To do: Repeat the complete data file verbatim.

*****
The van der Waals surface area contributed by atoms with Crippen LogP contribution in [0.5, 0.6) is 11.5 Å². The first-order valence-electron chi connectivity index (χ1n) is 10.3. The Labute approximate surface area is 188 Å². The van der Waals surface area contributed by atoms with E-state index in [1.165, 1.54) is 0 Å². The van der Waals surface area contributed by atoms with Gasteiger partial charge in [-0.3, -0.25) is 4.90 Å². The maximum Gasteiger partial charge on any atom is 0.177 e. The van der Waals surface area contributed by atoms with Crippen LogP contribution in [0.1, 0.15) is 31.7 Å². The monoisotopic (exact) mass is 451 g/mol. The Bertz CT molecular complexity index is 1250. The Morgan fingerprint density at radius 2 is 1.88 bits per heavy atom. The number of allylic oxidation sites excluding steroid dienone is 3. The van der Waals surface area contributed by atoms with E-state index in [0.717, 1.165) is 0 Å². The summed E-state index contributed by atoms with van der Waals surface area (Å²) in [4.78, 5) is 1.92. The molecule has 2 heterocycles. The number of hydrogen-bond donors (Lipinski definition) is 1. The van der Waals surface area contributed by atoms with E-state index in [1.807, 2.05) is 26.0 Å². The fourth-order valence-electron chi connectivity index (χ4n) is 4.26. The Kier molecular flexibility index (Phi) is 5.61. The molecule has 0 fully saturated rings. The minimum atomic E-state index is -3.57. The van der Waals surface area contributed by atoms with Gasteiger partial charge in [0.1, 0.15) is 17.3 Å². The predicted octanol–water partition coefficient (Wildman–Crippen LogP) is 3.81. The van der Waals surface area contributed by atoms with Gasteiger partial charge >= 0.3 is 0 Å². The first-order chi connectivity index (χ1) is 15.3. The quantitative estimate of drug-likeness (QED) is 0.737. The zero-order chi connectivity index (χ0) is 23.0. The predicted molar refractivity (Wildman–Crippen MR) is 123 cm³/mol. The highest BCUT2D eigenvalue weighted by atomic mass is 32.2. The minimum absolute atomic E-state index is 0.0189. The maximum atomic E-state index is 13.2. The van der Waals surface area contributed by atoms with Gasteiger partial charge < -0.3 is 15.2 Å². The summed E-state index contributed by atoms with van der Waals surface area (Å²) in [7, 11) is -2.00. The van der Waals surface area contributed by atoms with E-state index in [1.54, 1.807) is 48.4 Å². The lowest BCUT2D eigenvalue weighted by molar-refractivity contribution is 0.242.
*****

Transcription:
The van der Waals surface area contributed by atoms with Crippen LogP contribution in [0.5, 0.6) is 11.5 Å². The first-order valence-electron chi connectivity index (χ1n) is 10.3. The Labute approximate surface area is 188 Å². The van der Waals surface area contributed by atoms with E-state index in [1.165, 1.54) is 0 Å². The van der Waals surface area contributed by atoms with Gasteiger partial charge in [-0.3, -0.25) is 4.90 Å². The maximum Gasteiger partial charge on any atom is 0.177 e. The van der Waals surface area contributed by atoms with Crippen LogP contribution in [0.1, 0.15) is 31.7 Å². The monoisotopic (exact) mass is 451 g/mol. The Bertz CT molecular complexity index is 1250. The Morgan fingerprint density at radius 2 is 1.88 bits per heavy atom. The number of allylic oxidation sites excluding steroid dienone is 3. The van der Waals surface area contributed by atoms with E-state index in [0.717, 1.165) is 0 Å². The summed E-state index contributed by atoms with van der Waals surface area (Å²) in [4.78, 5) is 1.92. The molecule has 2 heterocycles. The number of hydrogen-bond donors (Lipinski definition) is 1. The van der Waals surface area contributed by atoms with E-state index in [1.807, 2.05) is 26.0 Å². The fourth-order valence-electron chi connectivity index (χ4n) is 4.26. The Kier molecular flexibility index (Phi) is 5.61. The molecule has 0 fully saturated rings. The minimum atomic E-state index is -3.57. The van der Waals surface area contributed by atoms with Gasteiger partial charge in [0.1, 0.15) is 17.3 Å². The predicted octanol–water partition coefficient (Wildman–Crippen LogP) is 3.81. The van der Waals surface area contributed by atoms with Gasteiger partial charge >= 0.3 is 0 Å². The first-order chi connectivity index (χ1) is 15.3. The quantitative estimate of drug-likeness (QED) is 0.737. The zero-order chi connectivity index (χ0) is 23.0. The predicted molar refractivity (Wildman–Crippen MR) is 123 cm³/mol. The highest BCUT2D eigenvalue weighted by atomic mass is 32.2. The minimum absolute atomic E-state index is 0.0189. The maximum atomic E-state index is 13.2. The van der Waals surface area contributed by atoms with Gasteiger partial charge < -0.3 is 15.2 Å². The summed E-state index contributed by atoms with van der Waals surface area (Å²) in [7, 11) is -2.00. The van der Waals surface area contributed by atoms with E-state index in [1.54, 1.807) is 48.4 Å². The lowest BCUT2D eigenvalue weighted by molar-refractivity contribution is 0.242.